Skip to content
All news
  • All news
  • About whales & dolphins
  • Corporates
  • Create healthy seas
  • End captivity
  • Green Whale
  • Prevent deaths in nets
  • Scottish Dolphin Centre
  • Stop whaling
  • Stranding
  • Whale watching

More important ocean areas for whales and dolphin protection identified

Scientists and observers from many different countries have identified and mapped 36 new Important Marine...
captive dolphin

Las Vegas dolphin facility to close

Siegfried & Roy's Secret Garden and Dolphin Habitat in Las Vegas is to permanently close....

WDC citizen science project nominated for Scottish nature award

The success of WDC's Shorewatch programme was acknowledged recently after being nominated in the Citizen...

Whale meat fetches record high at Japan auction

Sei whale meat is being sold at a record high in Japan according media reports...

New research reveals noise threat to endangered orcas

Findings from new research published in the journal Peerj highlights the negative impact that man-made noise could be having on endangered orcas.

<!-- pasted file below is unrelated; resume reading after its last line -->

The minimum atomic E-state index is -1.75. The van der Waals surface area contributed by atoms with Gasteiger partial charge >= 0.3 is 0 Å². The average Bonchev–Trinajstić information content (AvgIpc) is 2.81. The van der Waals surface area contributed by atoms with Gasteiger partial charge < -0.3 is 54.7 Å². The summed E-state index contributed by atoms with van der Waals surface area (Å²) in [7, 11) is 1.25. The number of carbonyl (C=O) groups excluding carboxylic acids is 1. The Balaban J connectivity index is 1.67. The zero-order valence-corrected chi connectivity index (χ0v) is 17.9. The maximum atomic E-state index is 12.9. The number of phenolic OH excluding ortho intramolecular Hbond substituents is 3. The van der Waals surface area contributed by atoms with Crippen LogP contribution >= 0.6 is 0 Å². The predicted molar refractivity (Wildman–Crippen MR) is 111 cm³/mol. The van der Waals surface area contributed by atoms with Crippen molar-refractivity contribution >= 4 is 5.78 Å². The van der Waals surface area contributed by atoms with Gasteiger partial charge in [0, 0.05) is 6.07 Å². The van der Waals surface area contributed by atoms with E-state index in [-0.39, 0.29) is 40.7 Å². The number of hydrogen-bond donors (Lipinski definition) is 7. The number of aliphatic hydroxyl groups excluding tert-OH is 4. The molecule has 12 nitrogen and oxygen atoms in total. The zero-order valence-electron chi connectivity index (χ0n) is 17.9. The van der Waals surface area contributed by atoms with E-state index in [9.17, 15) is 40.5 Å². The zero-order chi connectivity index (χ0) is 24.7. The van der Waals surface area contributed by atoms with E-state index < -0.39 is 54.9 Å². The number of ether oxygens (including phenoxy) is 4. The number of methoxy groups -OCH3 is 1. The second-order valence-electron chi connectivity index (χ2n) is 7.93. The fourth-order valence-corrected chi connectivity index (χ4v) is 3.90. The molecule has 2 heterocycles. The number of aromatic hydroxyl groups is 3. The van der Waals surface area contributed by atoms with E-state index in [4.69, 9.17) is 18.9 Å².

The study looked at the effect of noise on the Southern Resident orcas of Puget Sound in the Pacific Northwest. Just 85 individuals survive in the wild and they inhabit some of the busiest shipping lanes on the west coast of North America. Previous studies have documented how low level frequency noise can have an impact on large whales, this one also looked at medium and high frequency sounds.

Orcas use echolocation to find their food, in particular chinook salmon in this area. Due to other environmental threats, the salmon have become increasingly rare in recent decades, so finding food is already an increasing challenge for the whales. The research looked at the sound made by a dozen type of vessels operating in the orcas’ home waters and discovered that the noise being created by many of these was so loud it was likely to be interfering with the orcas’s ability to communicate, navigate and locate their prey.

The research concludes that reducing the speed of vessels would improve the situation by making them quieter, as well as also reducing the risk of collisions.


About George Berry

George is a member of WDC's Communications team and website coordinator.